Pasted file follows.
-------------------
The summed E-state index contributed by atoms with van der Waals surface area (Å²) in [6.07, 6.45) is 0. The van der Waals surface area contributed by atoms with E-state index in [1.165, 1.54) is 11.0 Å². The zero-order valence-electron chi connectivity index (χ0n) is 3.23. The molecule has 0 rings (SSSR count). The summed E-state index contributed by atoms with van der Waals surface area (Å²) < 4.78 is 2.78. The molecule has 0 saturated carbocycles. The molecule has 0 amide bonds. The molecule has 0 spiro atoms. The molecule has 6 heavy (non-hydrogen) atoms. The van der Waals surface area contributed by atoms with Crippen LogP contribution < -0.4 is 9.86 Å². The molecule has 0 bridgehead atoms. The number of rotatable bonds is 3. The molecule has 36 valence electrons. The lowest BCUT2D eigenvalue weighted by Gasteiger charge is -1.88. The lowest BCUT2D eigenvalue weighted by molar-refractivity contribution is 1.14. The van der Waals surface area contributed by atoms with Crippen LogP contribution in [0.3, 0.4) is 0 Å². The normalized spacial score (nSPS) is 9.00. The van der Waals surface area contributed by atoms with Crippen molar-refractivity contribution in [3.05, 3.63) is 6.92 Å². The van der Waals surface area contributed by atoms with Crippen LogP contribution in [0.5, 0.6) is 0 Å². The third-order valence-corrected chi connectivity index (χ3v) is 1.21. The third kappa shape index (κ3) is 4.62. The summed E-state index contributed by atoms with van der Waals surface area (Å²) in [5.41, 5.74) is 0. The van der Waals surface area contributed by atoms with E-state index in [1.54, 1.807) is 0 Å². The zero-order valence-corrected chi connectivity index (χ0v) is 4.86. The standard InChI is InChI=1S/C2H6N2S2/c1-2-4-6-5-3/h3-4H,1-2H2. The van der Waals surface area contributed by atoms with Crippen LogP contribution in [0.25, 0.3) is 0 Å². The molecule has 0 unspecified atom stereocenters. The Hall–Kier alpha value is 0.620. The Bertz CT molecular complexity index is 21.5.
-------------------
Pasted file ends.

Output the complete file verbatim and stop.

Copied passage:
The summed E-state index contributed by atoms with van der Waals surface area (Å²) in [6.07, 6.45) is 0. The van der Waals surface area contributed by atoms with E-state index in [1.165, 1.54) is 11.0 Å². The zero-order valence-electron chi connectivity index (χ0n) is 3.23. The molecule has 0 rings (SSSR count). The summed E-state index contributed by atoms with van der Waals surface area (Å²) < 4.78 is 2.78. The molecule has 0 saturated carbocycles. The molecule has 0 amide bonds. The molecule has 0 spiro atoms. The molecule has 6 heavy (non-hydrogen) atoms. The van der Waals surface area contributed by atoms with Crippen LogP contribution < -0.4 is 9.86 Å². The molecule has 0 bridgehead atoms. The number of rotatable bonds is 3. The molecule has 36 valence electrons. The lowest BCUT2D eigenvalue weighted by Gasteiger charge is -1.88. The lowest BCUT2D eigenvalue weighted by molar-refractivity contribution is 1.14. The van der Waals surface area contributed by atoms with Crippen LogP contribution in [0.3, 0.4) is 0 Å². The normalized spacial score (nSPS) is 9.00. The van der Waals surface area contributed by atoms with Crippen molar-refractivity contribution in [3.05, 3.63) is 6.92 Å². The van der Waals surface area contributed by atoms with Crippen LogP contribution in [0.5, 0.6) is 0 Å². The third-order valence-corrected chi connectivity index (χ3v) is 1.21. The third kappa shape index (κ3) is 4.62. The summed E-state index contributed by atoms with van der Waals surface area (Å²) in [5.41, 5.74) is 0. The van der Waals surface area contributed by atoms with E-state index in [1.54, 1.807) is 0 Å². The zero-order valence-corrected chi connectivity index (χ0v) is 4.86. The standard InChI is InChI=1S/C2H6N2S2/c1-2-4-6-5-3/h3-4H,1-2H2. The van der Waals surface area contributed by atoms with Crippen LogP contribution in [0.25, 0.3) is 0 Å². The molecule has 0 unspecified atom stereocenters. The Hall–Kier alpha value is 0.620. The Bertz CT molecular complexity index is 21.5.